There are all sorts of things that we do and think that we’re willing to tell our physician or our lawyer or our psychologist or our spouse or our best friend that we would be mortified for the rest of the world to learn. We make judgments every single day about the kinds of things that we say and think and do that we’re willing to have other people know, and the kinds of things that we say and think and do that we don’t want anyone else to know about. People can very easily in words claim that they don’t value their privacy, but their actions negate the authenticity of that belief.
Now, there’s a reason why privacy is so craved universally and instinctively. It isn’t just a reflexive movement like breathing air or drinking water.
The reason is that when we’re in a state where we can be monitored, where we can be watched, our behavior changes dramatically. The range of behavioral options that we consider when we think we’re being watched severely reduce. This is just a fact of human nature that has been recognized in social science and in literature and in religion and in virtually every field of discipline. There are dozens of psychological studies that prove that when somebody knows that they might be watched, the behavior they engage in is vastly more conformist and compliant.
Human shame is a very powerful motivator, as is the desire to avoid it, and that’s the reason why people, when they’re in a state of being watched, make decisions not that are the byproduct of their own agency but that are about the expectations that others have of them or the mandates of societal orthodoxy.
This realization was exploited most powerfully for pragmatic ends by the 18th-century philosopher Jeremy Bentham, who set out to resolve an important problem ushered in by the industrial age, where, for the first time, institutions had become so large and centralized that they were no longer able to monitor and therefore control each one of their individual members, and the solution that he devised was an architectural design originally intended to be implemented in prisons that he called the panopticon, the primary attribute of which was the construction of an enormous tower in the center of the institution where whoever controlled the institution could at any moment watch any of the inmates, although they couldn’t watch all of them at all times.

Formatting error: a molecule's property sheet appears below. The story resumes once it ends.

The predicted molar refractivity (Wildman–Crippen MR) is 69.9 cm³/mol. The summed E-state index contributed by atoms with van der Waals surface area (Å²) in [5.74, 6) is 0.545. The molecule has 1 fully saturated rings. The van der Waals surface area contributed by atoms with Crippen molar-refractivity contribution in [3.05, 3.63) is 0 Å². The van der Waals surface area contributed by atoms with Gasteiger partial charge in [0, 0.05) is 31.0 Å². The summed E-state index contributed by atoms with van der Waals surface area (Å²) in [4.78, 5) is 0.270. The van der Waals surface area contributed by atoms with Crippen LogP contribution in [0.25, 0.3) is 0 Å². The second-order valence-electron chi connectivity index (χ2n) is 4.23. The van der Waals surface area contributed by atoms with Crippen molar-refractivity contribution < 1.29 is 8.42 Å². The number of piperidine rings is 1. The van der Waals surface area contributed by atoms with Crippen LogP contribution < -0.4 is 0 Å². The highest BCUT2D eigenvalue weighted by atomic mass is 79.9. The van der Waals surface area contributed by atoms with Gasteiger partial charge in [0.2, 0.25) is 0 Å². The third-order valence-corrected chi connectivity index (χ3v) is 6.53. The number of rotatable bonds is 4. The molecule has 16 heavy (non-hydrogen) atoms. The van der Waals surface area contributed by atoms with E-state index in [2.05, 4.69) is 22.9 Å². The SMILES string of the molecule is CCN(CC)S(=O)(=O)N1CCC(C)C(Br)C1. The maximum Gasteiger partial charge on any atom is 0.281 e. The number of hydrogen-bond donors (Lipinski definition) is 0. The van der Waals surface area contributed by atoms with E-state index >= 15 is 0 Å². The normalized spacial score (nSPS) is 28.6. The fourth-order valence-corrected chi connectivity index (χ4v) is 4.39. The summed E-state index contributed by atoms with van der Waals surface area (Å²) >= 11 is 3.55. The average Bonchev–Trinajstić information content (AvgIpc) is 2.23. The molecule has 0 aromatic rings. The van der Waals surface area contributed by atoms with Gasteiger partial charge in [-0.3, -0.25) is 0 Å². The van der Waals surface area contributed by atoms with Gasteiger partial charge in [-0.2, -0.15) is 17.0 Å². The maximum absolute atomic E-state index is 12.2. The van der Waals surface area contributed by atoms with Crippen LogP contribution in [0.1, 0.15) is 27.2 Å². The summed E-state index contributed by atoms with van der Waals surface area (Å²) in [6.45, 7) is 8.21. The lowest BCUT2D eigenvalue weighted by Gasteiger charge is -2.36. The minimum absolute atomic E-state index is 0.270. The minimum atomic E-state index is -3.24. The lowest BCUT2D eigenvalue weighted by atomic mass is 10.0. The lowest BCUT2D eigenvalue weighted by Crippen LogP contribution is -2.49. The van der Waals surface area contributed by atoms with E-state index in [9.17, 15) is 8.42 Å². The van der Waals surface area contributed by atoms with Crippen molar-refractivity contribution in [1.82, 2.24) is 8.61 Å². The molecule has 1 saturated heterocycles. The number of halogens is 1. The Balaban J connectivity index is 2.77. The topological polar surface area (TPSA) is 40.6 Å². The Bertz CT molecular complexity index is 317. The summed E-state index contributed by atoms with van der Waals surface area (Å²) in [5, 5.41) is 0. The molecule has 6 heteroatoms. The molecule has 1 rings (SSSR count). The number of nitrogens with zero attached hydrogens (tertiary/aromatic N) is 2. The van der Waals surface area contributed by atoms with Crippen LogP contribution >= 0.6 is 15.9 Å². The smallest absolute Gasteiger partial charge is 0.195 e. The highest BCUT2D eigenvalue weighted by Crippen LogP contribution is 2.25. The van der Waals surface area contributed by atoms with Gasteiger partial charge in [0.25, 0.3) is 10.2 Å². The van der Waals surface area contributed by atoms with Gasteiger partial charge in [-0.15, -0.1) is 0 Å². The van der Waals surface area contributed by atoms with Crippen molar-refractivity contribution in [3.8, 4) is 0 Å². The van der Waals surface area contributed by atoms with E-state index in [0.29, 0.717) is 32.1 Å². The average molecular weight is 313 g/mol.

And crucial to this design was that the inmates could not actually see into the panopticon, into the tower, and so they never knew if they were being watched or even when. And what made him so excited about this discovery was that that would mean that the prisoners would have to assume that they were being watched at any given moment, which would be the ultimate enforcer for obedience and compliance.
The 20th-century French philosopher Michel Foucault realized that that model could be used not just for prisons but for every institution that seeks to control human behavior: schools, hospitals, factories, workplaces. And what he said was that this mindset, this framework discovered by Bentham, was the key means of societal control for modern, Western societies, which no longer need the overt weapons of tyranny — punishing or imprisoning or killing dissidents, or legally compelling loyalty to a particular party — because mass surveillance creates a prison in the mind that is a much more subtle though much more effective means of fostering compliance with social norms or with social orthodoxy, much more effective than brute force could ever be.